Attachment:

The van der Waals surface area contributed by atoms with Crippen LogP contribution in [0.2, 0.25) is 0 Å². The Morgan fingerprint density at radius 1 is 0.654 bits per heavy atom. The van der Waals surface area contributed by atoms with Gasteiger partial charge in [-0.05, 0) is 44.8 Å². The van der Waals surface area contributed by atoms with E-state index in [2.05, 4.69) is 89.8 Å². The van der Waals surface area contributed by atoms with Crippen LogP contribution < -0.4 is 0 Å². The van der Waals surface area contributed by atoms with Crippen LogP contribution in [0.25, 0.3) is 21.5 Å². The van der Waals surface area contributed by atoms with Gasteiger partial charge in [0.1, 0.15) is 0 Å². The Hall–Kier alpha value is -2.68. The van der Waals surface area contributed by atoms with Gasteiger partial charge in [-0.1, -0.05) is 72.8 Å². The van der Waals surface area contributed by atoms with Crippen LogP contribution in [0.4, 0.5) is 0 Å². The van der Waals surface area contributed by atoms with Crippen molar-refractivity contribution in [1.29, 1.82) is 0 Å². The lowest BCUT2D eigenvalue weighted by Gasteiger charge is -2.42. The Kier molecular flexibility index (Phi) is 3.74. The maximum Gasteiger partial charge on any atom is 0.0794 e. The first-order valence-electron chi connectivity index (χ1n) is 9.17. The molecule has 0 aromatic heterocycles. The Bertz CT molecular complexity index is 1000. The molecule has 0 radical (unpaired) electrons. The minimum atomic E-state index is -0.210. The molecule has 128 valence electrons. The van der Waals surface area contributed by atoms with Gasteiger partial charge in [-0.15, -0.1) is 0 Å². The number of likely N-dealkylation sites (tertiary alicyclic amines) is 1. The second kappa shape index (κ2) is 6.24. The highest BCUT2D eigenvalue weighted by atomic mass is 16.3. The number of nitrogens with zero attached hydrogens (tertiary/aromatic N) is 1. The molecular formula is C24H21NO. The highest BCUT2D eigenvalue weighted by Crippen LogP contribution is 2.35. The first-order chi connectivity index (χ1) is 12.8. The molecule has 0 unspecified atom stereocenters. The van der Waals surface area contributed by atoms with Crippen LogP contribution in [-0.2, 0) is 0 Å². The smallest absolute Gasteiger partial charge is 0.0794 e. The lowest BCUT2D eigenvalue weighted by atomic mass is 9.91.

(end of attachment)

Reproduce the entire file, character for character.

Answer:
The van der Waals surface area contributed by atoms with Crippen LogP contribution in [0.2, 0.25) is 0 Å². The Morgan fingerprint density at radius 1 is 0.654 bits per heavy atom. The van der Waals surface area contributed by atoms with Gasteiger partial charge in [-0.05, 0) is 44.8 Å². The van der Waals surface area contributed by atoms with E-state index in [2.05, 4.69) is 89.8 Å². The van der Waals surface area contributed by atoms with Crippen LogP contribution < -0.4 is 0 Å². The van der Waals surface area contributed by atoms with Crippen LogP contribution in [0.25, 0.3) is 21.5 Å². The van der Waals surface area contributed by atoms with Gasteiger partial charge in [0.1, 0.15) is 0 Å². The Hall–Kier alpha value is -2.68. The van der Waals surface area contributed by atoms with Gasteiger partial charge in [-0.1, -0.05) is 72.8 Å². The van der Waals surface area contributed by atoms with Crippen LogP contribution in [0.4, 0.5) is 0 Å². The van der Waals surface area contributed by atoms with Crippen molar-refractivity contribution in [1.29, 1.82) is 0 Å². The lowest BCUT2D eigenvalue weighted by Gasteiger charge is -2.42. The Kier molecular flexibility index (Phi) is 3.74. The maximum Gasteiger partial charge on any atom is 0.0794 e. The first-order valence-electron chi connectivity index (χ1n) is 9.17. The molecule has 0 aromatic heterocycles. The Bertz CT molecular complexity index is 1000. The molecule has 0 radical (unpaired) electrons. The minimum atomic E-state index is -0.210. The molecule has 128 valence electrons. The van der Waals surface area contributed by atoms with Gasteiger partial charge in [-0.15, -0.1) is 0 Å². The number of likely N-dealkylation sites (tertiary alicyclic amines) is 1. The second kappa shape index (κ2) is 6.24. The highest BCUT2D eigenvalue weighted by atomic mass is 16.3. The number of nitrogens with zero attached hydrogens (tertiary/aromatic N) is 1. The molecular formula is C24H21NO. The highest BCUT2D eigenvalue weighted by Crippen LogP contribution is 2.35. The first-order chi connectivity index (χ1) is 12.8. The molecule has 0 unspecified atom stereocenters. The van der Waals surface area contributed by atoms with Crippen LogP contribution in [-0.2, 0) is 0 Å². The smallest absolute Gasteiger partial charge is 0.0794 e. The lowest BCUT2D eigenvalue weighted by atomic mass is 9.91.